3. The application for interim injunction was made in terms of prayer (b) of the plaint on September 18 before recess, but as the sale was advertised for the afternoon of the same day, I ordered that notice of the application should be given immediately to the mortgagee i.e. the defendant. After the recess both parties appeared by counsel, and aconsent order was taken under which on the plaintiffs paying Rs. 500 to the defendant within two days the sale was to be adjourned for two months, but if the sum was not paid as ordered, the notice of motion was to be dismissed with costs. The words in the order 'and the sale to proceed' set out in para. 15 of the written statement do not form part of the final order made by the Court on that date. They were at first written down by me after the substance of the consent order arrived at by the parties, was mentioned to the Court, but a little later, either upon some discussion in Court or at the Court's own suggestion, the words which in my order ran as follows 'and defendant to be at liberty to proceed with the sale' were struck out, presumably because it was not the Court's intention to decide the whole suit on an application for an interim injunction. Those words were at first written and even read out by the Court to the parties, but as I have already stated, after some discussion or at the Court's instance, they were struck out. Defendant's counsel argued that even without the addition of these words the implied effect of the order of the Court was that on failure to pay Rs. 500 within two days not only the notice of motion was to1 stand dismissed, but that the plaintiffs also were to lose their right to apply for and claim permanent injunction. This means in others words that by the order the Court practically decided the whole suit. If that was so, there was no meaning in ordering the written statement to be filed) within ten days and expediting the suit without stating in so many words that the written statement was to be filed and the suit was to be expedited only if the sum of Rs. 500 was paid within two days. There would have been no need for a written statement, nor for expediting the suit, if on, the failurer to pay within two days the whole suit of the plaintiffs was to go by the board.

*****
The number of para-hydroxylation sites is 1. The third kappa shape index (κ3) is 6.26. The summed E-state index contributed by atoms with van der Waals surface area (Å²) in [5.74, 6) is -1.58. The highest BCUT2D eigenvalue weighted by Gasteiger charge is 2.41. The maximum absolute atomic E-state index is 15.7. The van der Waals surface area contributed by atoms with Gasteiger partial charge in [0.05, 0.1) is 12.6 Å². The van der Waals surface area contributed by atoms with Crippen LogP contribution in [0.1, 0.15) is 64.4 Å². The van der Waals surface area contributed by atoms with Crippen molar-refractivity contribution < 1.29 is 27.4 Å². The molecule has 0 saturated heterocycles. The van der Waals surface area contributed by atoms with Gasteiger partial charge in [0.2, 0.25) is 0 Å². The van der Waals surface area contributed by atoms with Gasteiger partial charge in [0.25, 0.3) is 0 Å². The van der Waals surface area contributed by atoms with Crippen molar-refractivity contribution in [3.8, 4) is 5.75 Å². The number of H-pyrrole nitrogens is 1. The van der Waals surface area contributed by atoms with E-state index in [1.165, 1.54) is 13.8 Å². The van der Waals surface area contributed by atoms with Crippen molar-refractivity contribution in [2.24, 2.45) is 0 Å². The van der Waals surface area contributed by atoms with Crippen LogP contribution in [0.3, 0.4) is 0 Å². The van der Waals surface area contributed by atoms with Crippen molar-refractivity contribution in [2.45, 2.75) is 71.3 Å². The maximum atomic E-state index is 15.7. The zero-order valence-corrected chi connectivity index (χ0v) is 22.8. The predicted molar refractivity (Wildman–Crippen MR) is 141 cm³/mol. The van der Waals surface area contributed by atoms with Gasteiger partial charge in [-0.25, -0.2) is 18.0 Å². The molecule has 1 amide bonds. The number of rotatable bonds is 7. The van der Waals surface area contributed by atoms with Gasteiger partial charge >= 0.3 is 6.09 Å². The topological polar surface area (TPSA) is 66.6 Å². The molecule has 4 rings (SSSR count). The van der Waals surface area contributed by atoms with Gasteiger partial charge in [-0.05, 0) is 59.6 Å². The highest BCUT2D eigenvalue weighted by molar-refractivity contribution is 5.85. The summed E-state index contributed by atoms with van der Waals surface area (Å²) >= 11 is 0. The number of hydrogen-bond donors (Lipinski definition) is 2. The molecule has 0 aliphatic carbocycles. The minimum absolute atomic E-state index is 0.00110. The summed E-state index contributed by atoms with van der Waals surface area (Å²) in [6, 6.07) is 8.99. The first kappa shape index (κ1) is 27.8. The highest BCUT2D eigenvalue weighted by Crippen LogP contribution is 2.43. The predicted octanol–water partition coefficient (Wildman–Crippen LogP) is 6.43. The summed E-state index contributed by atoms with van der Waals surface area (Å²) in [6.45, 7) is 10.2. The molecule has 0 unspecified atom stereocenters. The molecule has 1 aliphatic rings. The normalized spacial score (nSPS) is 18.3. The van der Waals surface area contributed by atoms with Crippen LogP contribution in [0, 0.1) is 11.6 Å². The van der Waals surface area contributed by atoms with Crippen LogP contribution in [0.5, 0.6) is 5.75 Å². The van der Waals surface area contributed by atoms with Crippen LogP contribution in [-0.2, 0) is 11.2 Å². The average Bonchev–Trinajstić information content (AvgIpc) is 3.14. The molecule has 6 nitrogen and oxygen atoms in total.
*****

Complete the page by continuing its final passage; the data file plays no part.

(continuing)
4. It is alleged in para. 1 of the written statement that the plaintiffs' suit is 'misconceived' on the ground that under the terms of the mortgage and transfer of mortgage the plaintiffs could not restrain the exercise of the mortgagee's power of sale. At the hearing it was further argued that the suit as framed was not maintainable, because no suit can lie only for an injunction without at the same time claiming other relief. That is nowhere alleged in the written statement, and although as a point of procedure it can be taken at any time, counsel for the defendant has not even raised an issue upon it. He argued that as soon as the mortgagee became entitled to call in his moneys by reason of the acceleration of the date of payment, the mortgagors' right to' redeem accrued simultaneously to them, and as there was no prayer for redemption, the whole suit was bad. On the other hand plaintiff's counsel argued that ordinarily a mortgagor's suit for redemption could not be brought before the expiry of the stipulated period, that is, before the due date, and that if in the event of the due date being accelerated defendant as mortgagee became entitled at his option to call in the mortgage amount, he had not exercised that option by calling in the amount upon which the mortgagor's right to redeem would accrue. It has been held both in England and in India that the mortgagee cannot be restrained from exercising his power of sale merely by reason of the mortgagor filing a suit for redemption, unless he pays the mortgage amount to the mortgagee or tenders the same. There is, however, nothing to prevent a mortgagor from seeking to restrain the exercise of the mortgagee's power of sale if the power is exercised in a wrong and improper manner, contrary to the terms of the contract: see Jagjivan Nanabhai v. Shridhar Balkriskna Nagarkar I.L.R. (1877) 2 Bom. 252 and Jerup Teja & Co. v. Peerbhoy (1920) 23 Bom. L.R. 1241. No case was cited before me to show that if the right to redeem had not accrued to the mortgagor he could not bring in a suit for an injunction restraining a wrongful sale, but that his only remedy was either to pay or tender the moneys and allow the property to be sold, and then pursue his remedy in damages if any. In my opinion the plaintiffs could not at the particular stage and under the circumstances of the case have asked for any other relief except an injunction, and they could only succeed if they showed that the proposed sale was wrongful in the sense that it was against the terms of the mortgage. I do not think it can be said that in such a case a suit merely for an injunction is incompetent. Suits in passing off actions and for infringement of trade mark for instance are often filed only for injunction and costs. It is not in dispute that under the terms of the transfer of mortgage the due date was extended to January 22, 1941, with the further option I have mentioned before. Counsel, however, referred to the clause in the mortgage deed which provides that it is agreed that in the event: of any damage happening to the mortgaged property in the manner specified whereby the security was impaired, or in the event of interest for any three months being in arrears and remaining unpaid for three weeks after being due, or if the mortgagors or any of them were adjudged insolvent, or committed a breach of any one of the covenants, provisions, terms and conditions in the mortgage, then notwithstanding anything contained in the mortgage to the contrary.